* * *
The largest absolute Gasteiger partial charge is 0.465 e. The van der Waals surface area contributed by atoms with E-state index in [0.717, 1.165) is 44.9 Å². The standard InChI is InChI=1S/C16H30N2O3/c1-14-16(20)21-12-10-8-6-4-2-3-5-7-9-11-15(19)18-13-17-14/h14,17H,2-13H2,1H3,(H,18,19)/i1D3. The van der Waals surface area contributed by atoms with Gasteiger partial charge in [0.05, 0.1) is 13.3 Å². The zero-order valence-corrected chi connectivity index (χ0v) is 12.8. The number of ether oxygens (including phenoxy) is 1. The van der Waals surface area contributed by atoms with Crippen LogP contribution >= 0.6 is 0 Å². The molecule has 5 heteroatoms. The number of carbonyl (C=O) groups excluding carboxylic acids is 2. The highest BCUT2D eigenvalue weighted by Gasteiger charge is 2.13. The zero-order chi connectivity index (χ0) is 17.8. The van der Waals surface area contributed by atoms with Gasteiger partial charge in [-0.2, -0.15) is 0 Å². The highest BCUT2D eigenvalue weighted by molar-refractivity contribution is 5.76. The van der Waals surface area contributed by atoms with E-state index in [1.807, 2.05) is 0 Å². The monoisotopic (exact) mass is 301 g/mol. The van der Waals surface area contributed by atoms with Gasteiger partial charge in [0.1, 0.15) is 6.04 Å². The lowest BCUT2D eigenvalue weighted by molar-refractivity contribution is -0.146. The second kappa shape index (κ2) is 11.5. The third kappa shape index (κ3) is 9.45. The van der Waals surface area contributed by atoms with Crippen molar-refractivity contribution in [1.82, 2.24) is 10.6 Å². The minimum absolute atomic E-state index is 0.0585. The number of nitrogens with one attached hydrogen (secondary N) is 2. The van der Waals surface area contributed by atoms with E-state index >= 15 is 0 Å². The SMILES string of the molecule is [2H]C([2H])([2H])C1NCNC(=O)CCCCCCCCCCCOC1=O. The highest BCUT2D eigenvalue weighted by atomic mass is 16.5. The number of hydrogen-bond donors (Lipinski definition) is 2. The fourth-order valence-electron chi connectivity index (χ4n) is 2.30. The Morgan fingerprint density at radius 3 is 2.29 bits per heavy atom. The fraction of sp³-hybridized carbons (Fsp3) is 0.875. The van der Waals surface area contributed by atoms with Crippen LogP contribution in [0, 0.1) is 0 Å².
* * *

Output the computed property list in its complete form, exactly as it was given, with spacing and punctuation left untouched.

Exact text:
The largest absolute Gasteiger partial charge is 0.465 e. The van der Waals surface area contributed by atoms with E-state index in [0.717, 1.165) is 44.9 Å². The standard InChI is InChI=1S/C16H30N2O3/c1-14-16(20)21-12-10-8-6-4-2-3-5-7-9-11-15(19)18-13-17-14/h14,17H,2-13H2,1H3,(H,18,19)/i1D3. The van der Waals surface area contributed by atoms with Gasteiger partial charge in [0.05, 0.1) is 13.3 Å². The zero-order valence-corrected chi connectivity index (χ0v) is 12.8. The number of ether oxygens (including phenoxy) is 1. The van der Waals surface area contributed by atoms with Crippen LogP contribution >= 0.6 is 0 Å². The molecule has 5 heteroatoms. The number of carbonyl (C=O) groups excluding carboxylic acids is 2. The highest BCUT2D eigenvalue weighted by Gasteiger charge is 2.13. The zero-order chi connectivity index (χ0) is 17.8. The van der Waals surface area contributed by atoms with Gasteiger partial charge in [-0.2, -0.15) is 0 Å². The highest BCUT2D eigenvalue weighted by molar-refractivity contribution is 5.76. The van der Waals surface area contributed by atoms with E-state index in [1.807, 2.05) is 0 Å². The monoisotopic (exact) mass is 301 g/mol. The van der Waals surface area contributed by atoms with Gasteiger partial charge in [0.1, 0.15) is 6.04 Å². The lowest BCUT2D eigenvalue weighted by molar-refractivity contribution is -0.146. The second kappa shape index (κ2) is 11.5. The third kappa shape index (κ3) is 9.45. The van der Waals surface area contributed by atoms with Crippen molar-refractivity contribution in [1.82, 2.24) is 10.6 Å². The minimum absolute atomic E-state index is 0.0585. The number of nitrogens with one attached hydrogen (secondary N) is 2. The van der Waals surface area contributed by atoms with E-state index >= 15 is 0 Å². The SMILES string of the molecule is [2H]C([2H])([2H])C1NCNC(=O)CCCCCCCCCCCOC1=O. The highest BCUT2D eigenvalue weighted by atomic mass is 16.5. The number of hydrogen-bond donors (Lipinski definition) is 2. The fourth-order valence-electron chi connectivity index (χ4n) is 2.30. The Morgan fingerprint density at radius 3 is 2.29 bits per heavy atom. The fraction of sp³-hybridized carbons (Fsp3) is 0.875. The van der Waals surface area contributed by atoms with Crippen LogP contribution in [0, 0.1) is 0 Å².